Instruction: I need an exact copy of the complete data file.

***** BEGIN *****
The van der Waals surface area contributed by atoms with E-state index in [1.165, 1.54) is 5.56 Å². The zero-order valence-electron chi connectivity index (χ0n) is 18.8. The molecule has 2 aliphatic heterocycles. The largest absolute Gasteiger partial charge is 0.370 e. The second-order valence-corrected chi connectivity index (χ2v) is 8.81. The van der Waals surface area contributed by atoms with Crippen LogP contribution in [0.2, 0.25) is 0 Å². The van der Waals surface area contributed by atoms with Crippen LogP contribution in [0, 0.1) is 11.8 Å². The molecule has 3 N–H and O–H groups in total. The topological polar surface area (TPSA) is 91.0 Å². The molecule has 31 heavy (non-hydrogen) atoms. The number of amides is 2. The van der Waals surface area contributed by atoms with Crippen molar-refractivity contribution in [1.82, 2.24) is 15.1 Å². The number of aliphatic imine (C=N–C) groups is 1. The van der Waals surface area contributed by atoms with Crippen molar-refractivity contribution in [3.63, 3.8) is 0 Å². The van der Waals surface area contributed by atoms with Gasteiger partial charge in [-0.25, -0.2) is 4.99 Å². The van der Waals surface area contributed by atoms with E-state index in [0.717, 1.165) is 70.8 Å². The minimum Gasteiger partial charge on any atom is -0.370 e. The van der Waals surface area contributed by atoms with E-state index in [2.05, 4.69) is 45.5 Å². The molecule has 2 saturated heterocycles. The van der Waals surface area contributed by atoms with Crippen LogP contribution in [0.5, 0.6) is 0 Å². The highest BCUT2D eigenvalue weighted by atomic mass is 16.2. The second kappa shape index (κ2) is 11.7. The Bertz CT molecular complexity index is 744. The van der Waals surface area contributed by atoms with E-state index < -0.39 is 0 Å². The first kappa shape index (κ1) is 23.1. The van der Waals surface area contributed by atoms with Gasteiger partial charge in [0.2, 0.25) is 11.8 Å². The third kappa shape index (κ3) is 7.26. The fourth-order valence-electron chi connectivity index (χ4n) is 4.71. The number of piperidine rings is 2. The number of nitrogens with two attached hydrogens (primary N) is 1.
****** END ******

The van der Waals surface area contributed by atoms with E-state index in [1.165, 1.54) is 5.56 Å². The zero-order valence-electron chi connectivity index (χ0n) is 18.8. The molecule has 2 aliphatic heterocycles. The largest absolute Gasteiger partial charge is 0.370 e. The second-order valence-corrected chi connectivity index (χ2v) is 8.81. The van der Waals surface area contributed by atoms with Crippen LogP contribution in [0.2, 0.25) is 0 Å². The van der Waals surface area contributed by atoms with Crippen LogP contribution in [0, 0.1) is 11.8 Å². The molecule has 3 N–H and O–H groups in total. The topological polar surface area (TPSA) is 91.0 Å². The molecule has 31 heavy (non-hydrogen) atoms. The number of amides is 2. The van der Waals surface area contributed by atoms with Crippen molar-refractivity contribution in [1.82, 2.24) is 15.1 Å². The number of aliphatic imine (C=N–C) groups is 1. The van der Waals surface area contributed by atoms with Crippen molar-refractivity contribution in [3.63, 3.8) is 0 Å². The van der Waals surface area contributed by atoms with Gasteiger partial charge in [-0.25, -0.2) is 4.99 Å². The van der Waals surface area contributed by atoms with E-state index in [0.717, 1.165) is 70.8 Å². The minimum Gasteiger partial charge on any atom is -0.370 e. The van der Waals surface area contributed by atoms with E-state index in [2.05, 4.69) is 45.5 Å². The molecule has 2 saturated heterocycles. The van der Waals surface area contributed by atoms with Crippen LogP contribution in [0.5, 0.6) is 0 Å². The highest BCUT2D eigenvalue weighted by atomic mass is 16.2. The second kappa shape index (κ2) is 11.7. The Bertz CT molecular complexity index is 744. The van der Waals surface area contributed by atoms with E-state index < -0.39 is 0 Å². The first kappa shape index (κ1) is 23.1. The van der Waals surface area contributed by atoms with Gasteiger partial charge in [0.2, 0.25) is 11.8 Å². The third kappa shape index (κ3) is 7.26. The fourth-order valence-electron chi connectivity index (χ4n) is 4.71. The number of piperidine rings is 2. The number of nitrogens with two attached hydrogens (primary N) is 1.